Although Wilkerson’s activism was for a great cause and quite courageous–I might add, you simply can’t ignore the fact that if her illegal activities had been perpetrated by a poor woman of color, she’d still be in prison today, serving the natural life sentence that she would have received.
Kathy Boudin was a leader of the Weatherman Underground Organization who had also participated in the Days of Rage riots, aiming to overthrow the U.S government, and was involved in the accidental bombing of the Greenwich Village Townhouses.
After evading death by explosion, Boudin went on to evade police for over 10 years. She was finally captured during the Brink’s robbery of 1981–a robbery carried out by Black Liberation Army members. They stole $1.6 million from a Brink’s armored car at the Nanuet Mall, in Nanuet, New York, killing two police officers, Edward O’Grady and Waverly Brown (the first African American member of the Nyack, New York police department) and a Brink’s guard, Peter Paige.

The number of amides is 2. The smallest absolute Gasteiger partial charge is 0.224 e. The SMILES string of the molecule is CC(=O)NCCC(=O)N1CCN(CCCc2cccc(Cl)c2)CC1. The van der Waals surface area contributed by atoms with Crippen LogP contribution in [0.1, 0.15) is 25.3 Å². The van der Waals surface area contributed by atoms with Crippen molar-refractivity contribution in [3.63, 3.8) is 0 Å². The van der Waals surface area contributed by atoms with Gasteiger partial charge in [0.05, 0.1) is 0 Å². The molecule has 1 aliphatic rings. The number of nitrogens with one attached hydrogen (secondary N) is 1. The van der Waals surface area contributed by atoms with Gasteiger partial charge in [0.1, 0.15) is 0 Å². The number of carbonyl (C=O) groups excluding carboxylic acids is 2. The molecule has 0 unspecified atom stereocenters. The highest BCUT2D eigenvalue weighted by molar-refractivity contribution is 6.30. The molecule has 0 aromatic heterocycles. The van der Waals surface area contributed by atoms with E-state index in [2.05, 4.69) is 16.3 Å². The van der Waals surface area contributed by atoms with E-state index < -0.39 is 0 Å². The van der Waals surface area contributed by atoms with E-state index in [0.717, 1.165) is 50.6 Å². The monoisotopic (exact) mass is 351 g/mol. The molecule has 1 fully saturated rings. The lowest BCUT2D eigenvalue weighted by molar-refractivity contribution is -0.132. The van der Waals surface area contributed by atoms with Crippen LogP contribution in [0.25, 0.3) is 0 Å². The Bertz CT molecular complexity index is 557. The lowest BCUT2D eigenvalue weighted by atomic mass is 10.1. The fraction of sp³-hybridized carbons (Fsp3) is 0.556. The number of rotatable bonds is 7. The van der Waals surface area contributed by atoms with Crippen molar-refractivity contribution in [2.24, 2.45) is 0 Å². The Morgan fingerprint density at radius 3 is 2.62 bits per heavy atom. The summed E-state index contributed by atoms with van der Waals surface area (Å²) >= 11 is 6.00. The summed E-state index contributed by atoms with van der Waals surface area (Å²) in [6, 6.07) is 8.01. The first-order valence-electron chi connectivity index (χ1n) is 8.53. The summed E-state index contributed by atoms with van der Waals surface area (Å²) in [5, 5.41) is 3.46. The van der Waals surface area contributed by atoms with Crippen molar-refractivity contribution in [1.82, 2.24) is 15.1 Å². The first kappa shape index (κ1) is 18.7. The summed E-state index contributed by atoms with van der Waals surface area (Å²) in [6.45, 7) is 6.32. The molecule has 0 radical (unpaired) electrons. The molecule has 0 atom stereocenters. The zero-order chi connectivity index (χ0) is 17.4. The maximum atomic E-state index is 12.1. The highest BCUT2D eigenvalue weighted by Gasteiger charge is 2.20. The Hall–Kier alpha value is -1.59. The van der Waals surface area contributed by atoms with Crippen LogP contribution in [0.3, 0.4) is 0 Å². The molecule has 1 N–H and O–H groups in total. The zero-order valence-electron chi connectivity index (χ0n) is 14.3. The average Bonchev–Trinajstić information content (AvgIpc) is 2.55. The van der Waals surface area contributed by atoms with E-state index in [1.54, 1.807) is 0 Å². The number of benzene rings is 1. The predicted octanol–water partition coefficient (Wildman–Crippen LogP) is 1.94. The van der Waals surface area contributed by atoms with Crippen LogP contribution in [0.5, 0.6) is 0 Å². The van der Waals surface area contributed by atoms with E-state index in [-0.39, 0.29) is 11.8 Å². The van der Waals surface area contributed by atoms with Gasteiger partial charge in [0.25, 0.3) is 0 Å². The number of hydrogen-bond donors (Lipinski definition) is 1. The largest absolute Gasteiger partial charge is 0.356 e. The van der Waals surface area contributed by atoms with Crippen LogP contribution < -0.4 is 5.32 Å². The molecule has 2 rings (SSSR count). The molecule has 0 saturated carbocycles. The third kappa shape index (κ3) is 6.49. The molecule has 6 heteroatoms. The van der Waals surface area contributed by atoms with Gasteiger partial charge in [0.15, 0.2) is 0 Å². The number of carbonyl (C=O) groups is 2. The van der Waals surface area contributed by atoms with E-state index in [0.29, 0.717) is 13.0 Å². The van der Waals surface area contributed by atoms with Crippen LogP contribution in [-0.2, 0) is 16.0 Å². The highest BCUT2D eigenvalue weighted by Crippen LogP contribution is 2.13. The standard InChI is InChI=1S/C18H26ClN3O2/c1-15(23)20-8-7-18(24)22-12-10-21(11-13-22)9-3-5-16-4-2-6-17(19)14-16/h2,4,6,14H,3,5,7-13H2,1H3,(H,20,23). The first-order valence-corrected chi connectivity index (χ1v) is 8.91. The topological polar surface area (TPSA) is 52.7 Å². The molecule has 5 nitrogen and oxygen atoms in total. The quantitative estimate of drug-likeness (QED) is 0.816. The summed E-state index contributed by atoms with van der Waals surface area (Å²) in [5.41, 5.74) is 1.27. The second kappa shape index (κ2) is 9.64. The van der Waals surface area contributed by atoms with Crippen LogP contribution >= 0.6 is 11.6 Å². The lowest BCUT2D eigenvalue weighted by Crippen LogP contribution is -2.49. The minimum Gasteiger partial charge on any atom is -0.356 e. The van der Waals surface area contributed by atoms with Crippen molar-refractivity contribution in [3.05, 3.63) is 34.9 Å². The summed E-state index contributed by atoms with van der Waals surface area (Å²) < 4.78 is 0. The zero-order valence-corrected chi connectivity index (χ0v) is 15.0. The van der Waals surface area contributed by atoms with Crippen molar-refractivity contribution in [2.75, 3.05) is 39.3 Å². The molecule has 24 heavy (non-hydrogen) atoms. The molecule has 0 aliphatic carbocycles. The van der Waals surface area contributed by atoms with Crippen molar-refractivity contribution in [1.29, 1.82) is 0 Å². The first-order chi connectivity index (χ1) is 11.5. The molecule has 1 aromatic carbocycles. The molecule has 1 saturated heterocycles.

After committing terrorism against the U.S. government, getting involved in an apartment building bombing where 3 were killed, and perpetrating armed robbery where two officers were murdered, Boudin’s privilege allowed for her release in 2003 and she is now “an adjunct professor at Columbia University.”
One interesting fact about Boudin’s case and a clear exemplification of her privilege is that the other accomplices, some African-American, that were captured during the robbery are still in prison today.
Heiress Susan Cummings
Daughter of billionaire guns dealer Samuel Cummings, Susan Cummings became infamous for killing her scanty, Argentine polo player boyfriend, Roberto Villegas and was sentenced to 60 days in jail. While living on her million dollar Warrenton, Virginia estate purchased by her father, Cummings claimed that Villegas was abusive towards her, and therefore, she killed him in self-defense. However, the crime scene didn’t display any signs of an attack of any sort, especially against her.